In this article, Ronnie Cohen writes about a UK publication involving measurement that is aimed at a global readership.
This year, The Economist has published the 25th edition of the annual Pocket World in Figures booklet. The 2016 edition is full of facts and figures about the modern world.
Much of the content in this booklet would not be possible without systems of measurement. I note it is overwhelmingly metric. This is not surprising because it is written for a global readership and the metric system is the world’s common measurement language.
I assure you that I am not trying to sell you this booklet and have no connections with the publication of Pocket World in Figures or with The Economist. The point of my article is to show an example of the benefits for international publishers, writers and readers alike the benefits of using a common global measurement system where all units are the same and represent exactly the same quantities everywhere.
Only a few non-metric measurements in common use for specific applications appear in this booklet. They are:
- Barrels for oil production and consumption
- $ per square foot for office rents
- Gross tons for shipbuilding deliveries
- Twenty-foot equivalent units (TEUs) for cargo volumes at the busiest ports
- Troy ounces for official gold holdings (Country Profiles section)
These are the only non-metric units that I have found in this booklet. The number of phenomena measured in non-metric units is insignificant compared to what is measured in metric units. Those measured in metric units in this booklet includes:
|Largest Countries||square kilometres|
|Largest Non-Polar Deserts (1)||square kilometres|
|Largest Lakes||square kilometres|
|Largest Islands||square kilometres|
|Natural Gas||cubic metres|
|Coal||million tonnes of oil equivalent|
|Largest Energy Producers||million tonnes of oil equivalent|
|Largest Energy Consumers||million tonnes of oil equivalent|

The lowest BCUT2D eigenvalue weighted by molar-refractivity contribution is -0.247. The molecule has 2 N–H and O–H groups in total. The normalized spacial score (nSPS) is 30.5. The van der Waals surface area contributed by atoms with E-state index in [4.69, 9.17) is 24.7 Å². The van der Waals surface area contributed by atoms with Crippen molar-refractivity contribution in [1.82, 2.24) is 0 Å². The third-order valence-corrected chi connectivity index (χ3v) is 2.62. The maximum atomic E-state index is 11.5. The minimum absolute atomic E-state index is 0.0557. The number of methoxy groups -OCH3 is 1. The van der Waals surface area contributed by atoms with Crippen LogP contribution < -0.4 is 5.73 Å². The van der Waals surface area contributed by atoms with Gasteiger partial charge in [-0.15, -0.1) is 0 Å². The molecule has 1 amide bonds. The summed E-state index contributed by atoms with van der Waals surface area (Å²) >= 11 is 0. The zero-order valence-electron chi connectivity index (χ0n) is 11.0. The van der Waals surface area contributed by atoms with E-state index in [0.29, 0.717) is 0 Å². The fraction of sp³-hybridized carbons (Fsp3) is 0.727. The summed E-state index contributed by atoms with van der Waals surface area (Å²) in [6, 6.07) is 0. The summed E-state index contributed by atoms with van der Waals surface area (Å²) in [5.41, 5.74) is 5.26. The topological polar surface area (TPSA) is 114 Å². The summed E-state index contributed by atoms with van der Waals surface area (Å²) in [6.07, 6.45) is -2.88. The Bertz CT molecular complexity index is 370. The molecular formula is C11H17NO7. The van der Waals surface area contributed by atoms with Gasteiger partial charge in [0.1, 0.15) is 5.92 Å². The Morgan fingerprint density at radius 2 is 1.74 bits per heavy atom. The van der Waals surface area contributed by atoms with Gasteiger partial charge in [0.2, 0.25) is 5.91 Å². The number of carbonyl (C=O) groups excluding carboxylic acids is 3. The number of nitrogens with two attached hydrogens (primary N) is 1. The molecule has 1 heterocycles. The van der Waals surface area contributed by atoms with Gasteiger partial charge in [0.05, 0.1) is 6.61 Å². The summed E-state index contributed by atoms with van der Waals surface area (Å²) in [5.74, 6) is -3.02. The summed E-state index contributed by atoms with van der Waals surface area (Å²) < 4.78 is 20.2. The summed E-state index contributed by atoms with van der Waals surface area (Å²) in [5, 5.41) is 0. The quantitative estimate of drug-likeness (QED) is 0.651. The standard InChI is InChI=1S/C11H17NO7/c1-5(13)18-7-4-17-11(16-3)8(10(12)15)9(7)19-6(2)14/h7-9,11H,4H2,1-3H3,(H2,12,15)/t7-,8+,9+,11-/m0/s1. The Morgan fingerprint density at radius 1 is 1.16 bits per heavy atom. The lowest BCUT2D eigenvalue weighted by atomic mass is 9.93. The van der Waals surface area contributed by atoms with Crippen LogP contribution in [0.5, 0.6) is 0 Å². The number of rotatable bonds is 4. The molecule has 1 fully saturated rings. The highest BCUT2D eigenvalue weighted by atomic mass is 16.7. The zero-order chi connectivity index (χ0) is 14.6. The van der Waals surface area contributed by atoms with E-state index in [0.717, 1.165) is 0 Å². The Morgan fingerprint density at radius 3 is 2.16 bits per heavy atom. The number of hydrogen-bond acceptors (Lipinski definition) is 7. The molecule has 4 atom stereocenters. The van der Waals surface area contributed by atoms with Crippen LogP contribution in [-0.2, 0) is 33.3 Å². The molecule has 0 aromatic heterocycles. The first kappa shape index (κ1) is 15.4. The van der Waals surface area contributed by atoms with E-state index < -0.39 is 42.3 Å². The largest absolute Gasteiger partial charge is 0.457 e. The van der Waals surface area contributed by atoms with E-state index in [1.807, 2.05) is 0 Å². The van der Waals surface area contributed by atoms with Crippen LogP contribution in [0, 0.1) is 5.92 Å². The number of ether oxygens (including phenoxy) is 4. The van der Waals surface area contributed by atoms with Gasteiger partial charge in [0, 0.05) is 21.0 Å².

|Largest Consumption Per Person||kilograms of oil equivalent|
|Longest Road Networks||kilometres|
|Densest Road Networks||kilometres per square kilometre of land area|
|Most Crowded Road Networks||number of vehicles per kilometre of road network|
|Longest Distance Travelled||kilometres|
|Total Cargo of Busiest Airports||tonnes|
|Longest Railway Networks||kilometres|
|Most Rail Passengers||kilometres per person per year|
|Most Rail Freight||million tonne-kilometres per year|
|Beer Drinkers (2)||litres per person|
|Biggest Emitters of Carbon Dioxide||tonnes|
|Largest Amount of Carbon Dioxide Emitted Per Person||tonnes|
|Most Polluted Capital Cities||micrograms per cubic metre|
|Largest Forests||square kilometres|
|Area (Country Profiles)||square kilometres|
|Population Density (Country Profiles)||population per square kilometre|
|Total Energy Output (Country Profiles)||million tonnes of oil equivalent|
|Total Energy Consumption (Country Profiles)||million tonnes of oil equivalent|
|Energy Consumption Per Person||kilograms of oil equivalent|
Footnotes for table:
(1) Deserts are defined as having an annual precipitation of 250 millilitres or less.
(2) Beer Drinkers: Figures for 2013.
These days, we take it for granted that we can read books, articles and web pages containing statistics written anywhere in the world where all metric units used mean the same to readers and writers alike no matter where they are based in the world. This has practical benefits for sharing and using recipes, information distribution, global publishing, commerce, research collaboration and so on. This was not always the case. Before the introduction of the metric system, states had their own systems of measurement, which often used unique units. Even units with the same names such as pounds and ounces, feet and inches, represented different quantities in different countries. This is still the case with tons, gallons, pints and fluid ounces, not to mention units such as teaspoons and cups used in recipes. Also, the same unit names can represent different quantities in the same system, depending on their context (e.g. “ounce” can be mean troy or avoirdupois ounce, “mile” can mean statute or nautical mile, etc.).
The old national measurement systems were mutually incompatible and caused problems in trade, commerce and manufacturing. This problem was solved by the signing of the Metre Convention by 17 countries in 1875, which introduced a common, international measurement system. Almost all national measurement systems are now history.
Imagine what a nightmare it would be for publishers and writers if they had to produce custom facts and figures booklets in all the previous national measurement systems. These days, we take it for granted that there exists a simple, rational and universal measurement system and that booklets like Pocket World in Figures will use it. Progress indeed.